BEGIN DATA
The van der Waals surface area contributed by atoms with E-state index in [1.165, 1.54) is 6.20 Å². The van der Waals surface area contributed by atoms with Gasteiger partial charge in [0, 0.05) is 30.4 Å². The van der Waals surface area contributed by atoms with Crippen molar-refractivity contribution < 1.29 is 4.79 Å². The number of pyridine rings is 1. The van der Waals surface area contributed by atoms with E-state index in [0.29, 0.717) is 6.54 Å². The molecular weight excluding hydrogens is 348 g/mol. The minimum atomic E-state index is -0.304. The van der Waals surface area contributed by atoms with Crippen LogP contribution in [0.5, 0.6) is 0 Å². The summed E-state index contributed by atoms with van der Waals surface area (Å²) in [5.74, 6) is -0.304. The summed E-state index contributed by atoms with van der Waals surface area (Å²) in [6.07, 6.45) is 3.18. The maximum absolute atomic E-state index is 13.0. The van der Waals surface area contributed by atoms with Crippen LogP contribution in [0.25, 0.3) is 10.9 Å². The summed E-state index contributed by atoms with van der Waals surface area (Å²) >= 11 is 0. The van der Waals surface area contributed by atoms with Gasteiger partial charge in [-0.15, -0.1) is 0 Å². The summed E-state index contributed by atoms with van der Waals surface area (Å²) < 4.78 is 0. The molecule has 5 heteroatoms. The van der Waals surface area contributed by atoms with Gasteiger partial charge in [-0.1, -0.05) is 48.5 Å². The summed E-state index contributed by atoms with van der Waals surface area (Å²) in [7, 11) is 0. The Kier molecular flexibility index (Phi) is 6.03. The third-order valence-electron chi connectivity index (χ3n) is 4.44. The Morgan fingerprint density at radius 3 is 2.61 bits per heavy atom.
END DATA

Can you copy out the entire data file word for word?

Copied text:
The van der Waals surface area contributed by atoms with E-state index in [1.165, 1.54) is 6.20 Å². The van der Waals surface area contributed by atoms with Gasteiger partial charge in [0, 0.05) is 30.4 Å². The van der Waals surface area contributed by atoms with Crippen molar-refractivity contribution < 1.29 is 4.79 Å². The number of pyridine rings is 1. The van der Waals surface area contributed by atoms with E-state index in [0.29, 0.717) is 6.54 Å². The molecular weight excluding hydrogens is 348 g/mol. The minimum atomic E-state index is -0.304. The van der Waals surface area contributed by atoms with Crippen LogP contribution in [0.5, 0.6) is 0 Å². The summed E-state index contributed by atoms with van der Waals surface area (Å²) in [5.74, 6) is -0.304. The summed E-state index contributed by atoms with van der Waals surface area (Å²) in [6.07, 6.45) is 3.18. The maximum absolute atomic E-state index is 13.0. The van der Waals surface area contributed by atoms with Crippen LogP contribution in [0.25, 0.3) is 10.9 Å². The summed E-state index contributed by atoms with van der Waals surface area (Å²) >= 11 is 0. The van der Waals surface area contributed by atoms with Gasteiger partial charge in [-0.15, -0.1) is 0 Å². The summed E-state index contributed by atoms with van der Waals surface area (Å²) < 4.78 is 0. The molecule has 5 heteroatoms. The van der Waals surface area contributed by atoms with Gasteiger partial charge in [-0.1, -0.05) is 48.5 Å². The summed E-state index contributed by atoms with van der Waals surface area (Å²) in [7, 11) is 0. The Kier molecular flexibility index (Phi) is 6.03. The third-order valence-electron chi connectivity index (χ3n) is 4.44. The Morgan fingerprint density at radius 3 is 2.61 bits per heavy atom.